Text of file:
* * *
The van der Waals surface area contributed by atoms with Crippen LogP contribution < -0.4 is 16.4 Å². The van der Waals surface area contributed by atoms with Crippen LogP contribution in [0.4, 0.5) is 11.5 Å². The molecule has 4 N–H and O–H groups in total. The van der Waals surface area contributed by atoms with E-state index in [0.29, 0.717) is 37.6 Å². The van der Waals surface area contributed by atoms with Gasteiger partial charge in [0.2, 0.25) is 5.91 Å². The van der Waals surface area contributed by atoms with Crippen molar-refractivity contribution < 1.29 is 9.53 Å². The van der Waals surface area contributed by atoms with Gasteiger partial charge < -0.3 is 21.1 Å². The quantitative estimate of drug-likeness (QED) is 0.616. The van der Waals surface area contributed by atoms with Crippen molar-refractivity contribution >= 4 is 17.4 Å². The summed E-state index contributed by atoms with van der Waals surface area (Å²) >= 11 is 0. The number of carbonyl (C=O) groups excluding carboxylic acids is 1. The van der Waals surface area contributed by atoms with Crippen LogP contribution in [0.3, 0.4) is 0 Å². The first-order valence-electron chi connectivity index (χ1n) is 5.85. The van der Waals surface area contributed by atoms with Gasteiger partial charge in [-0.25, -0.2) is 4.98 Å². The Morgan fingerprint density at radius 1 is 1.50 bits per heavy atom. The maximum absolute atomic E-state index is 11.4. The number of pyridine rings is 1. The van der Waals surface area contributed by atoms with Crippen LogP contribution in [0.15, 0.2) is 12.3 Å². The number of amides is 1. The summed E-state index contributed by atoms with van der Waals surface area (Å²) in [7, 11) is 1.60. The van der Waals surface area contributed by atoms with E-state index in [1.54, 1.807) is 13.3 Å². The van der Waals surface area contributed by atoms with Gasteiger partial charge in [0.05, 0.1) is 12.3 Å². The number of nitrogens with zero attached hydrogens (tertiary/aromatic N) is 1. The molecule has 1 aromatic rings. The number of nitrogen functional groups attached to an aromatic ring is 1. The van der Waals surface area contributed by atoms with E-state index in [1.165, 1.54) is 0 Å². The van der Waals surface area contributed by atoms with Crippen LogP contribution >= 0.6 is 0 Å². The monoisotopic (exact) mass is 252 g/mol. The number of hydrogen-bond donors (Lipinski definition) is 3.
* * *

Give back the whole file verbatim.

The van der Waals surface area contributed by atoms with Crippen LogP contribution < -0.4 is 16.4 Å². The van der Waals surface area contributed by atoms with Crippen LogP contribution in [0.4, 0.5) is 11.5 Å². The molecule has 4 N–H and O–H groups in total. The van der Waals surface area contributed by atoms with E-state index in [0.29, 0.717) is 37.6 Å². The van der Waals surface area contributed by atoms with Gasteiger partial charge in [0.2, 0.25) is 5.91 Å². The van der Waals surface area contributed by atoms with Crippen molar-refractivity contribution < 1.29 is 9.53 Å². The van der Waals surface area contributed by atoms with Gasteiger partial charge < -0.3 is 21.1 Å². The quantitative estimate of drug-likeness (QED) is 0.616. The van der Waals surface area contributed by atoms with Crippen molar-refractivity contribution >= 4 is 17.4 Å². The summed E-state index contributed by atoms with van der Waals surface area (Å²) >= 11 is 0. The number of carbonyl (C=O) groups excluding carboxylic acids is 1. The van der Waals surface area contributed by atoms with Crippen LogP contribution in [0.3, 0.4) is 0 Å². The first-order valence-electron chi connectivity index (χ1n) is 5.85. The van der Waals surface area contributed by atoms with Gasteiger partial charge in [-0.25, -0.2) is 4.98 Å². The Morgan fingerprint density at radius 1 is 1.50 bits per heavy atom. The maximum absolute atomic E-state index is 11.4. The number of pyridine rings is 1. The van der Waals surface area contributed by atoms with Crippen LogP contribution in [0.15, 0.2) is 12.3 Å². The number of amides is 1. The summed E-state index contributed by atoms with van der Waals surface area (Å²) in [7, 11) is 1.60. The van der Waals surface area contributed by atoms with E-state index in [1.54, 1.807) is 13.3 Å². The van der Waals surface area contributed by atoms with Gasteiger partial charge in [0.05, 0.1) is 12.3 Å². The number of nitrogens with zero attached hydrogens (tertiary/aromatic N) is 1. The molecule has 1 aromatic rings. The number of nitrogen functional groups attached to an aromatic ring is 1. The van der Waals surface area contributed by atoms with E-state index in [1.165, 1.54) is 0 Å². The van der Waals surface area contributed by atoms with Crippen LogP contribution >= 0.6 is 0 Å². The monoisotopic (exact) mass is 252 g/mol. The number of hydrogen-bond donors (Lipinski definition) is 3.